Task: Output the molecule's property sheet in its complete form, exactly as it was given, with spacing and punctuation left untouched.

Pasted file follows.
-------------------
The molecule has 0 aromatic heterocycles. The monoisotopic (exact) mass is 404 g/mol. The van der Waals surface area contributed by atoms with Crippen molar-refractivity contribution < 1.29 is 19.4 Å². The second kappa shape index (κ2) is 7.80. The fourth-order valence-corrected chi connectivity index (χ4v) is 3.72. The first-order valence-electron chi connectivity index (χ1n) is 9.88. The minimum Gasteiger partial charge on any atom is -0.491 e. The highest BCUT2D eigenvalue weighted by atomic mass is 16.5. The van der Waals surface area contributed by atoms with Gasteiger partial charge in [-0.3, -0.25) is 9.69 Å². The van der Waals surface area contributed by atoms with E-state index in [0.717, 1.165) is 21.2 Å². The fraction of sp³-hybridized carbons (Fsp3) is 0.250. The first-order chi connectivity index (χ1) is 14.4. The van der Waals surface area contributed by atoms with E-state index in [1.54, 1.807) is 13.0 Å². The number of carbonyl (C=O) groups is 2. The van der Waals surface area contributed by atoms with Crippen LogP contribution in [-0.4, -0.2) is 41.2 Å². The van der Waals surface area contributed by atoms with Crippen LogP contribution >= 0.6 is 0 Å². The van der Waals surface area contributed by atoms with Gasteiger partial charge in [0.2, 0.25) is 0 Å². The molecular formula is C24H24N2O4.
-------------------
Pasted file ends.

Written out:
The molecule has 0 aromatic heterocycles. The monoisotopic (exact) mass is 404 g/mol. The van der Waals surface area contributed by atoms with Crippen molar-refractivity contribution < 1.29 is 19.4 Å². The second kappa shape index (κ2) is 7.80. The fourth-order valence-corrected chi connectivity index (χ4v) is 3.72. The first-order valence-electron chi connectivity index (χ1n) is 9.88. The minimum Gasteiger partial charge on any atom is -0.491 e. The highest BCUT2D eigenvalue weighted by atomic mass is 16.5. The van der Waals surface area contributed by atoms with Gasteiger partial charge in [-0.3, -0.25) is 9.69 Å². The van der Waals surface area contributed by atoms with E-state index in [0.717, 1.165) is 21.2 Å². The fraction of sp³-hybridized carbons (Fsp3) is 0.250. The first-order chi connectivity index (χ1) is 14.4. The van der Waals surface area contributed by atoms with E-state index in [1.54, 1.807) is 13.0 Å². The number of carbonyl (C=O) groups is 2. The van der Waals surface area contributed by atoms with Crippen LogP contribution in [-0.4, -0.2) is 41.2 Å². The van der Waals surface area contributed by atoms with Crippen LogP contribution >= 0.6 is 0 Å². The van der Waals surface area contributed by atoms with Gasteiger partial charge in [0.2, 0.25) is 0 Å². The molecular formula is C24H24N2O4.